Dealing with downtime
Gregg Petersen, regional director, Middle East and SAARC at Veeam Software explains why the IT availability gap is costing businesses around $2m each year.
We as individuals wouldn’t accept limitations when it comes to accessing our bank accounts, email or even social media platforms. Yet, in the business world, there has been an IT availability gap for quite some time. Many in the IT industry have argued that the concept of an always-on data access is not feasible and that we must simply accept downtime. However, others have come forward to challenge such ideas and insist that 24 x 7 availability is not only possible, but necessary on so many levels. Organisations can’t afford to lose millions of dollars from IT failures, nor can they continue to gamble with data availability.
A recent survey released by Veeam Software uncovered a number of important findings and challenges being faced by CIOs globally. It found that 82% of CIOs said they cannot meet their business’ needs. In addition, more than 90% of CIOs are under pressure to both recover data faster, reducing the financial impact of unplanned downtime, and also back up data more often, reducing the risk of data loss.
These executives are finding it increasingly difficult to meet the demands of customers, business partners and employees alike. Around 56% said they are under pressure to access applications across time zone and offer mobile access. Meanwhile, employees are working a lot more outside of regular hours, generating a need for seamless access at any given time.
When a firm experiences an episode of IT interruption, it not only leads to frustration and unproductivity. Such episodes also cost companies a staggering amount of money and time. The Veeam survey estimates that application failure costs enterprises more than $2m a year in lost revenue, productivity, opportunities and data irretrievably lost through backups failing to recover.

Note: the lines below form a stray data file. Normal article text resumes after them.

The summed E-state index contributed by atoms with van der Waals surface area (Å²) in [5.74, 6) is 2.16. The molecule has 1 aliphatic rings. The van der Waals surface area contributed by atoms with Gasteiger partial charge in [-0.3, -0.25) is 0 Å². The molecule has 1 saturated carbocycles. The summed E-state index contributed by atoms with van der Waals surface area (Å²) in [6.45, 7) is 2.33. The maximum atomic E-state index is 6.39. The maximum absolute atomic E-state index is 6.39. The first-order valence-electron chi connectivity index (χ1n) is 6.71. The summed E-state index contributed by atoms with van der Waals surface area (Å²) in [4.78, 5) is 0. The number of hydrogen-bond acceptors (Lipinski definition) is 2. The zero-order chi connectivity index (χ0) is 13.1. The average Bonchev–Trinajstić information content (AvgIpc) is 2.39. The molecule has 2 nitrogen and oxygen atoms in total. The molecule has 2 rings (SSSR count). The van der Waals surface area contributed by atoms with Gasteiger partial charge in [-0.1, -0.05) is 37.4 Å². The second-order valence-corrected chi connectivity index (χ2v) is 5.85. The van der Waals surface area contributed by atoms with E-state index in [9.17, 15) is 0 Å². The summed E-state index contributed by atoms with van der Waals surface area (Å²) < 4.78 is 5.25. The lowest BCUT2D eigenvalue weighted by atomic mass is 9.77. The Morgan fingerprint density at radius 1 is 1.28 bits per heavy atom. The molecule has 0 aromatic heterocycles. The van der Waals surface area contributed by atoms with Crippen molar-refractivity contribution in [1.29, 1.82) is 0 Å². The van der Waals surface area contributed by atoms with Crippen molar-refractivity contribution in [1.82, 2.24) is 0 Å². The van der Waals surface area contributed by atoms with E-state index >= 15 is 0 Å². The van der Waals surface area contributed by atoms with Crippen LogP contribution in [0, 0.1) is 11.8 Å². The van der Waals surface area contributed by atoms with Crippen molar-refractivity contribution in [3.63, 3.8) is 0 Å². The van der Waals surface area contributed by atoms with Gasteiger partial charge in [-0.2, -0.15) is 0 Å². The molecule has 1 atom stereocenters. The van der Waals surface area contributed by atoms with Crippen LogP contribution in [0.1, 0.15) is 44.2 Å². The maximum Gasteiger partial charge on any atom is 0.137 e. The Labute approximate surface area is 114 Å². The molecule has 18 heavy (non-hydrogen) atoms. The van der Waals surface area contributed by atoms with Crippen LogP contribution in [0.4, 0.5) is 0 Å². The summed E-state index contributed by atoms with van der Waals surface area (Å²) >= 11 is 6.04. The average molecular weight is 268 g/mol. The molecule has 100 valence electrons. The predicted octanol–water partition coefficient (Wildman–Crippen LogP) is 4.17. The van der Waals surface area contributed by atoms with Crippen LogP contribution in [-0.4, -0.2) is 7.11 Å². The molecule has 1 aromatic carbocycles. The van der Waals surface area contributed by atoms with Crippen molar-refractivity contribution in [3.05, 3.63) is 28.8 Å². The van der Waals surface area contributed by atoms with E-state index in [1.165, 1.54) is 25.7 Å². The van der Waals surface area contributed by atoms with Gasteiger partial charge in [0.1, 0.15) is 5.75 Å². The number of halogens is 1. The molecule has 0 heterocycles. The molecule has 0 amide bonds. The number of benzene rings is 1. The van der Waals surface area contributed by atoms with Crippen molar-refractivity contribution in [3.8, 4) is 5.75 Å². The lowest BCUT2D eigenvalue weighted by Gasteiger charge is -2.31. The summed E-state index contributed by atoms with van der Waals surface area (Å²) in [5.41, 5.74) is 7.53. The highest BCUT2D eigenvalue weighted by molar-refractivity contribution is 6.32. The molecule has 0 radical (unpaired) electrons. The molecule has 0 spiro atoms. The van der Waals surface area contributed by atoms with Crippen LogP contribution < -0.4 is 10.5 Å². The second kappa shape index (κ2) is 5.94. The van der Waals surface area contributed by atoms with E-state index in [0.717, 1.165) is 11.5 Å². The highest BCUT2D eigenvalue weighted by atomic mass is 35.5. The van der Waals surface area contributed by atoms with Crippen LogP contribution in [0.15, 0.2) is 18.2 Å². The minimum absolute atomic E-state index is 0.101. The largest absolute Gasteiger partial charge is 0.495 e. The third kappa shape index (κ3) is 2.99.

According to the research, an additional $4.4m and $7.9m of lost application data could also pose a major risk in this equation.
There’s definitely a misconception out there in the business world that when all fails, IT departments will be able to back up any information lost. This is not the slightest bit realistic as statistics show that one in six backup recoveries fails, meaning that with 13 incidents of application downtime per year, data will be permanently lost at least twice.
Whether it be cybercrime, natural disasters or other factor disrupting IT networks, it’s clear that a lack of protection in any business can lead to severe consequences. Standards need to be raised in order to keep networking up and running and secure. Veeam has pioneered a new solution category with the introduction of the company’s Veeam Availability Suite in 2014, which will hopefully encourage others within the industry to develop new solutions that can finally give businesses some assurance.
In order to make “always-On-business” a reality across the entire industry, a number of things must happen first. Such solutions when developed must be designed to anticipate the needs of a fast-moving business, while also maintain all necessary security controls and recovery capabilities. Any viable solution would need to provide high-speed, guaranteed recovery of every file, application or virtual server when needed. It means leveraging backup data and environments to test the deployment of new applications, mitigating the risk of failure.
The solution needs to start with a re-evaluation process within IT departments. CIOs need to first assess their businesses most important needs and come up with an action plan to reach such targets. As of now, the recovery time objective (RTO) remains a real challenge, as well as the frequency of data being backed up.
The good news is that there is some light at the end of the tunnel as there’s evidence to now suggest that a growing number of CIOs clearly recognise these gaps as major problems that need a permanent fix. Around 78% of CIOs said they are planning to change their data protection product in the next two years in order to get the availability that they need. If they deliver on their promises, we can expect the availability gap to start becoming a thing of the past.